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5 essentials of Melodifestivalen Posted by on Mar 3, 2022 in Culture, Living in Sweden, Music, People, Traditions, Vocabulary

Photo by Wendy Wei from Pexels



Power ballads. Wild costumes. Great production value. Campy humor. Melodifestivalen is here! Each year, Sweden holds a competition to select their entry for the Eurovision song contest. This colossal televised event shakes up Swedish pop culture for several weeks each spring as millions of viewers cheer on their favorite Swedish acts. If you’re into schlager, this is definitely for you. If you don’t know what that is – read on! This week we’ll look at 5 core elements of Melodifestivalen to prep you for the semi-final on Saturday! 

1. Formatet / The format

Melodifestivalen gets started months before the actual live shows. Artists must submit their bidrag (entry) for review in September of the previous year. From there, a jury selects the top bidrag to enter the competition. At least 10% of the songs must be in Swedish, although the winning songs tend to be på engelska (in English). Typically, English songs have a broader appeal once each country competes in Eurovision.

Song lengths are 3 minutes max and there are other regler (rules) for the music and stage performance. If you are accepted into Mello (slang for Melodifestivalen), you’ll first compete in 1 or 4 total deltävlingar (heats). After the semi-final, and final …it’s off to Eurovision for one lucky bidrag. Each of these events is televised on SVT and runs for a couple of hours.

Read Melodifestivalen Swedish Song Contest Breakdown! for a bit more about Mello and learn additional vocabulary.

2. Programledarna / The hosts

The hosts of Melodifestivalen are almost equally as important as the songs themselves. They are responsible for introducing the live acts, addressing publiken och tv-tittarna (live audience and at-home viewers), getting backstage interviews, and delivering skits and songs between performances. Swedish singer Oscar Zia is this year’s main host and performed a spoof song and dance called Vilken jävla press (What f***ing pressure) it is to host the contest, which sounds cheesy, and it is, but in the best way, I assure you!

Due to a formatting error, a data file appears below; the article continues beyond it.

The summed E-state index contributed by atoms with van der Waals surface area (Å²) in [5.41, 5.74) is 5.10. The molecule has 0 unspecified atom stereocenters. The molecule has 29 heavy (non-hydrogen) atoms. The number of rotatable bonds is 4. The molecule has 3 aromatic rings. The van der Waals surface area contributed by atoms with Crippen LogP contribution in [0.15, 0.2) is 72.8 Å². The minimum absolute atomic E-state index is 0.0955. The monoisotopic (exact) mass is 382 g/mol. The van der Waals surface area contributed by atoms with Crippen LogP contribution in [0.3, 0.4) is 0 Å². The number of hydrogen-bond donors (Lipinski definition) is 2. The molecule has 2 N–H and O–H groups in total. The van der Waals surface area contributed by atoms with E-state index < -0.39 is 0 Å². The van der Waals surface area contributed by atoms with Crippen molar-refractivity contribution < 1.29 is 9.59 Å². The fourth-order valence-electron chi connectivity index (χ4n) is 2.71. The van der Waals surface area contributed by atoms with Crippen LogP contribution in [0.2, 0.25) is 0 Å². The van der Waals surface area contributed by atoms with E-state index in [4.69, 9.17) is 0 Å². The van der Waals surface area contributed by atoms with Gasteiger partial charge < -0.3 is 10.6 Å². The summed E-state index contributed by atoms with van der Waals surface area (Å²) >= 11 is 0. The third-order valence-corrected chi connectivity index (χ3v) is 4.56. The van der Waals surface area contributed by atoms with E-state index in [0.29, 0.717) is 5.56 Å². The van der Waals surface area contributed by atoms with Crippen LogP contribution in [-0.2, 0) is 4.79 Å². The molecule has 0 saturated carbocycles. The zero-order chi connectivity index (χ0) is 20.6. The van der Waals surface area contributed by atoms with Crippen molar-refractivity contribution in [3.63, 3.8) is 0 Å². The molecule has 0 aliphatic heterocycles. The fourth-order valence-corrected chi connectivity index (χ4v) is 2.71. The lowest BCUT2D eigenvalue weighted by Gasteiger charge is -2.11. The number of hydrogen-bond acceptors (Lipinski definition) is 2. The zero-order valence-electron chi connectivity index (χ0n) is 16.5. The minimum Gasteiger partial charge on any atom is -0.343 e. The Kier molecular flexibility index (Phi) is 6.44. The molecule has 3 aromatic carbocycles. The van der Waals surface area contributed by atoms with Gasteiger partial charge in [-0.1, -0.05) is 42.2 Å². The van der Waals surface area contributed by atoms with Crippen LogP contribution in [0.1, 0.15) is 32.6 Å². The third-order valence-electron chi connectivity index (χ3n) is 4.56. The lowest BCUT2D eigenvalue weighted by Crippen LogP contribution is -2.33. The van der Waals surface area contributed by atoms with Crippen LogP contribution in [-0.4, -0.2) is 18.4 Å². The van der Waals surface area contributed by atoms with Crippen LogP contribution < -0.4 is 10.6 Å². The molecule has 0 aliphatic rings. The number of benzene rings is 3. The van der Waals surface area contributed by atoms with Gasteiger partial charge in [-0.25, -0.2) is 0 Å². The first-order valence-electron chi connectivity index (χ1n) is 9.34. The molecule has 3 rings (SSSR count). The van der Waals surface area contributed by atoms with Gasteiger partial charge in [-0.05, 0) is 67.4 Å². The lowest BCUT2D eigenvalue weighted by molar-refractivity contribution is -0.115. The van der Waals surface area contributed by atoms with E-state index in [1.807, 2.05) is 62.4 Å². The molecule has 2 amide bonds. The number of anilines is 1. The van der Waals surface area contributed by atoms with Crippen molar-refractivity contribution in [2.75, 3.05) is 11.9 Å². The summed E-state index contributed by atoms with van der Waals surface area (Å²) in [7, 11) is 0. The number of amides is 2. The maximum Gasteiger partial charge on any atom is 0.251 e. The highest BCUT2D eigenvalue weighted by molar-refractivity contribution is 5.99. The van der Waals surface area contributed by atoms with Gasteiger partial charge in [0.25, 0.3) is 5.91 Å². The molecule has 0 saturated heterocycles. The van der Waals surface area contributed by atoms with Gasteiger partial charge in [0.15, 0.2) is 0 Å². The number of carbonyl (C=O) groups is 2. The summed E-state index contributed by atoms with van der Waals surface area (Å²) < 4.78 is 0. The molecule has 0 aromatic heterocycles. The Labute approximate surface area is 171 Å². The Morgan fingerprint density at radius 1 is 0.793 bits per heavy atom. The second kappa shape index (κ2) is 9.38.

3. Deltagarna / The participants

28 deltagare (participants) entered the competition this year. Covering pop-rock, ballads, and even opera, this year’s songs showcase some of the best låtskrivare (songwriters) in Sweden. You’ll notice that some of the bidrag even share låtskrivare. All of this year’s songs are in the spellista (playlist) below. Unfortunately, most of them are in English. BUT, they are a few notable ones in Swedish, including Mello’s 2019 winner, John Lundvik’s Änglavakt. He was voted straight to the final this year!

Who is your favorite? Tell me Mello predictions below in the comments! (I’ll post mine there too!)

4. Vibben / The vibe

Schlager is the European genre best associated with Melodifestivalen and Eurovision. Schlager has a simple pop structure and a happy-go-lucky sort of vibe. This leaves room for acts to be wildly creative and think outside of the box. In recent years, hip hop, reggae, country, and even heavy metal songs have done really well in both Melodifestivalen and Eurovision. Just when it feels like you’ve seen it all on the Eurovision stage, an act will surprise you! Remember Lordi, Finland’s 2006 hard rock winners?

Truth be told, some Swedes avoid Mello like the plague because, let’s be honest, it can be a bit much. But, you can’t argue with Sveriges mest sedda program (Sweden’s most seen program) in history. 2006’s final broke the record with over 4.2 million viewers.

5. Rösten / The voting

How does voting work? For the deltävlingar and semi-final, artists are awarded points based solely on a public vote. The vote is divided by age group. To mirror the Eurovision voting system, each age group has 12, 10, 8, 5, 3, and 1 points to award to the most popular songs. It was a little weird to see that the 3-9-year-olds have their own voting group, but I guess toddlers know how to text now?

The top two artists from each deltävling, head straight to the final! The 3rd and 4th place songs respectively move to the semi-final.


For the final, the public vote is combined with an international jury vote. Tabulating the votes is dramatic and drawn-out, everyone loves a little suspense though, right?

Vill du titta? Want to watch? 

You can watch back any of the deltävlingar here on SVTplay. Use the same link to watch the semi-final this Saturday, March 5. A week later is the final on Saturday, March 12. Both events broadcast at 8pm CET.

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About the Author: Chelsea B

Chelsea is a Swedish language instructor and translator living in Minnesota, U.S. She has a degree in Scandinavian Studies from Gustavus Adolphus College and has experience living and working in Sweden from north to south! In her free time, she enjoys cooking, hiking, listening to music, and practicing slöjd, the Swedish word for handcraft.


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